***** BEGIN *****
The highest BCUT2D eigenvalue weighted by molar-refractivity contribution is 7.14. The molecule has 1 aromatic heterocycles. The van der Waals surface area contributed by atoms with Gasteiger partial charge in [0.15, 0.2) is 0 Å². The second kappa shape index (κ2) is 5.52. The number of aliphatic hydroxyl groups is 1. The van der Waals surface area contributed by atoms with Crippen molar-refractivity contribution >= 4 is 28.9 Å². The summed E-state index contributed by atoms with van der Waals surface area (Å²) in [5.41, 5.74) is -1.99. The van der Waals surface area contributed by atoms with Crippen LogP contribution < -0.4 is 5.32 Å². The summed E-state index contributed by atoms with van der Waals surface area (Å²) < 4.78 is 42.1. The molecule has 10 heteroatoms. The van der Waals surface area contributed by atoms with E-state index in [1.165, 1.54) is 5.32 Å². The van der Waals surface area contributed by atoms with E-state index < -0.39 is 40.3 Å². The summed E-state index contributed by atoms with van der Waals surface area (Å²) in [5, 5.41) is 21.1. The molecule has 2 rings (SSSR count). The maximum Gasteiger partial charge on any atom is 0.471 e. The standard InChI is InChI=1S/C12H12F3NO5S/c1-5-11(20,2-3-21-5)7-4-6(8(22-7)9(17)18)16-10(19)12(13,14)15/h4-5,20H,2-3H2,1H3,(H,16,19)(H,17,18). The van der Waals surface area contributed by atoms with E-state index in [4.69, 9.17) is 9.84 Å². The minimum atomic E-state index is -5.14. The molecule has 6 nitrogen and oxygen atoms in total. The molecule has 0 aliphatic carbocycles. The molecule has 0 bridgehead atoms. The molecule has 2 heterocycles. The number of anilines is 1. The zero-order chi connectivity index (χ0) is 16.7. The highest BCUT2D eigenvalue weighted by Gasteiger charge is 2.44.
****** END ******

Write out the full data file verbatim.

The highest BCUT2D eigenvalue weighted by molar-refractivity contribution is 7.14. The molecule has 1 aromatic heterocycles. The van der Waals surface area contributed by atoms with Gasteiger partial charge in [0.15, 0.2) is 0 Å². The second kappa shape index (κ2) is 5.52. The number of aliphatic hydroxyl groups is 1. The van der Waals surface area contributed by atoms with Crippen molar-refractivity contribution >= 4 is 28.9 Å². The summed E-state index contributed by atoms with van der Waals surface area (Å²) in [5.41, 5.74) is -1.99. The van der Waals surface area contributed by atoms with Crippen LogP contribution < -0.4 is 5.32 Å². The summed E-state index contributed by atoms with van der Waals surface area (Å²) < 4.78 is 42.1. The molecule has 10 heteroatoms. The van der Waals surface area contributed by atoms with E-state index in [1.165, 1.54) is 5.32 Å². The van der Waals surface area contributed by atoms with E-state index < -0.39 is 40.3 Å². The summed E-state index contributed by atoms with van der Waals surface area (Å²) in [5, 5.41) is 21.1. The molecule has 2 rings (SSSR count). The maximum Gasteiger partial charge on any atom is 0.471 e. The standard InChI is InChI=1S/C12H12F3NO5S/c1-5-11(20,2-3-21-5)7-4-6(8(22-7)9(17)18)16-10(19)12(13,14)15/h4-5,20H,2-3H2,1H3,(H,16,19)(H,17,18). The van der Waals surface area contributed by atoms with E-state index in [4.69, 9.17) is 9.84 Å². The minimum atomic E-state index is -5.14. The molecule has 6 nitrogen and oxygen atoms in total. The molecule has 0 aliphatic carbocycles. The molecule has 0 bridgehead atoms. The molecule has 2 heterocycles. The number of anilines is 1. The zero-order chi connectivity index (χ0) is 16.7. The highest BCUT2D eigenvalue weighted by Gasteiger charge is 2.44.